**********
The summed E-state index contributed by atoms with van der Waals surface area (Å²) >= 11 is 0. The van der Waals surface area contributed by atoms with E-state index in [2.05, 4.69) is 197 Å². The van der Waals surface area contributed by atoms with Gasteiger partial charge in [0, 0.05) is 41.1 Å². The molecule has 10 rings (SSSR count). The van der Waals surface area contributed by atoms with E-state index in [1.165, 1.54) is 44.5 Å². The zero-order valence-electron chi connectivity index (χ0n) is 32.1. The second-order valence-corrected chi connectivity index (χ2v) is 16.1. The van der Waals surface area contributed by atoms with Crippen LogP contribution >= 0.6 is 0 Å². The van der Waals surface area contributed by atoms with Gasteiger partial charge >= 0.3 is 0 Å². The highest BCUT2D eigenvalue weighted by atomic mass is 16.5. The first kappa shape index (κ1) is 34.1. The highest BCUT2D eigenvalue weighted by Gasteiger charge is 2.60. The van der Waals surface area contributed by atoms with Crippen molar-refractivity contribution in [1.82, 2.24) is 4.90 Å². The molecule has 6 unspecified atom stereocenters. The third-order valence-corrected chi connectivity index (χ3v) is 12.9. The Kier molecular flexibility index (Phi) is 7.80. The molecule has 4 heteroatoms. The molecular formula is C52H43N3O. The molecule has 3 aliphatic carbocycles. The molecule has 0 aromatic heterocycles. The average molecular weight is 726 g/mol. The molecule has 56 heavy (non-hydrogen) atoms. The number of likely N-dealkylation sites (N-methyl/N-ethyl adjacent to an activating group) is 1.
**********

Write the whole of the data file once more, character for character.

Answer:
The summed E-state index contributed by atoms with van der Waals surface area (Å²) >= 11 is 0. The van der Waals surface area contributed by atoms with E-state index in [2.05, 4.69) is 197 Å². The van der Waals surface area contributed by atoms with Gasteiger partial charge in [0, 0.05) is 41.1 Å². The molecule has 10 rings (SSSR count). The van der Waals surface area contributed by atoms with E-state index in [1.165, 1.54) is 44.5 Å². The zero-order valence-electron chi connectivity index (χ0n) is 32.1. The second-order valence-corrected chi connectivity index (χ2v) is 16.1. The van der Waals surface area contributed by atoms with Crippen LogP contribution >= 0.6 is 0 Å². The van der Waals surface area contributed by atoms with Gasteiger partial charge >= 0.3 is 0 Å². The highest BCUT2D eigenvalue weighted by atomic mass is 16.5. The first kappa shape index (κ1) is 34.1. The highest BCUT2D eigenvalue weighted by Gasteiger charge is 2.60. The van der Waals surface area contributed by atoms with Crippen molar-refractivity contribution in [1.82, 2.24) is 4.90 Å². The molecule has 6 unspecified atom stereocenters. The third-order valence-corrected chi connectivity index (χ3v) is 12.9. The Kier molecular flexibility index (Phi) is 7.80. The molecule has 4 heteroatoms. The molecular formula is C52H43N3O. The molecule has 3 aliphatic carbocycles. The molecule has 0 aromatic heterocycles. The average molecular weight is 726 g/mol. The molecule has 56 heavy (non-hydrogen) atoms. The number of likely N-dealkylation sites (N-methyl/N-ethyl adjacent to an activating group) is 1.